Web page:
In 1891, at the age of 16 Henry was working as a spinner in a local woollen mill. As adults, the two brothers worked odd jobs and lived on Frank Street. They never married and are buried at St. James Anglican Cemetery.
The men of the Willis family were known as “River Rats” as they were river men and steamboat drivers–Carleton Place and Beckwith Heritage Museum
The Ottawa Journal
Ottawa, Ontario, Canada
12 Dec 1935, Thu  •  Page 17

Also read

George Willis — Photographer and Son of Pioneer Family

Before and After on Lake Ave West — H. D. Gilmour

Threads of Morals on Lake Ave West

The Forgotten Cemetery at the End of Lake Ave West

Ed Fleming — The First Funeral Parlour in Carleton Place

The Last Man to Let you Down? Political Leanings at Local Funeral Homes?

“Sufferin” Sinders! What was Happening on Lake Ave West Today?

Whatcha’ Talkin Bout Willis? — This Old House in Carleton Place

71 Lake Ave West — The McGee House

Documenting 25 Charlotte Street

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Documenting 25 Charlotte Street
Carleton Place and Beckwith Heritage Museum added a new photo to the album: Then and Now: Homes.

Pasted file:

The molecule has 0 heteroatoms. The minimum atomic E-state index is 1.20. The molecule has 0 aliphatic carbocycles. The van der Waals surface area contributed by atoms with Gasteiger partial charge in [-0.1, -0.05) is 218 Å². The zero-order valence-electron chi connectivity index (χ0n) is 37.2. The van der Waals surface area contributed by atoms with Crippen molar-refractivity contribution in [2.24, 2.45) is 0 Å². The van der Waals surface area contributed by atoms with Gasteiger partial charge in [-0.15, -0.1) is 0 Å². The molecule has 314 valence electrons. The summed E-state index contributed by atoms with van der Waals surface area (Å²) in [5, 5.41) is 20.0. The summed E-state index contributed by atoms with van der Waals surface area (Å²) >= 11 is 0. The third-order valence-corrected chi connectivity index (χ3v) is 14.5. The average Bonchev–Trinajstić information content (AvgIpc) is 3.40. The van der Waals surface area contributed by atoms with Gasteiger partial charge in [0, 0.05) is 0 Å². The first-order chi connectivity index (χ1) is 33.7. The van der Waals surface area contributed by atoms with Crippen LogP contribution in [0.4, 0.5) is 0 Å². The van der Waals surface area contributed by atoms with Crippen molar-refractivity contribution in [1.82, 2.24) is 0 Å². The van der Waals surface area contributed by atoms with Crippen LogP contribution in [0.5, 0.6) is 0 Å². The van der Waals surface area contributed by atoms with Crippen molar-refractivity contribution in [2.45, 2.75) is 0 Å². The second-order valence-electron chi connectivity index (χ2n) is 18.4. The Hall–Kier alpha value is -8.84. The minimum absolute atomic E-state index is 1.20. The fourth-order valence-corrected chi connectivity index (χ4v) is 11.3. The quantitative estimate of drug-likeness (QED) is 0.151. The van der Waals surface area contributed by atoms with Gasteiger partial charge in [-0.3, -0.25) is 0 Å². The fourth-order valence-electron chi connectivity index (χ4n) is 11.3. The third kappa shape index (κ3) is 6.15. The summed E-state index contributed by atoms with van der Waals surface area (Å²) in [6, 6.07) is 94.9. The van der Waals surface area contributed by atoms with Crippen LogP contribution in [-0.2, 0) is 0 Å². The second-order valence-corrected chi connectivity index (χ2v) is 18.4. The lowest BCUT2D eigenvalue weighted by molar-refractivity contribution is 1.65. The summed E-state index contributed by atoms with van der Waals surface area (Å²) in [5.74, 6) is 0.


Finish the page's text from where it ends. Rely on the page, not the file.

March 10 at 5:08 PM  · 
25 Charlotte Street

Kathy DevlinThis house was owned by Mrs. Andrews when I was a child. Our back yards connected. We lived on Herriott St

Darleen Wallace –We lived there when we were first married in 1971, 50 years ago. Mrs Andrews was the sweetest lady. We were in the upstairs apartment and we did encounter bats a few times.

Joann VoyceI grew up on the street in front of this house. In the early 1950s. The McLaren family down, the Tinslay family up and the Lyttle family at the right rear On the opposite side, Drummond and Patterson families

Dale CostelloDon’t remember this house, and lived on HerriotSt.

Joann VoyceDale Costello That’s because we had our own gang on Charlotte St. but we let the Bassett’s from Herriot on our street as they were related

John EdwardsWas this the Taylor family home? (Of the Taylor Block on Bridge St

Karen Fleming FergusonI lived in the “penthouse” as I liked to call it. I rented from the Lackey’s who owned Lackey Locksmith

Marlene SpringerMy grandfather in 1960 lived across the street in the nursing home run by Mina Lyons!❤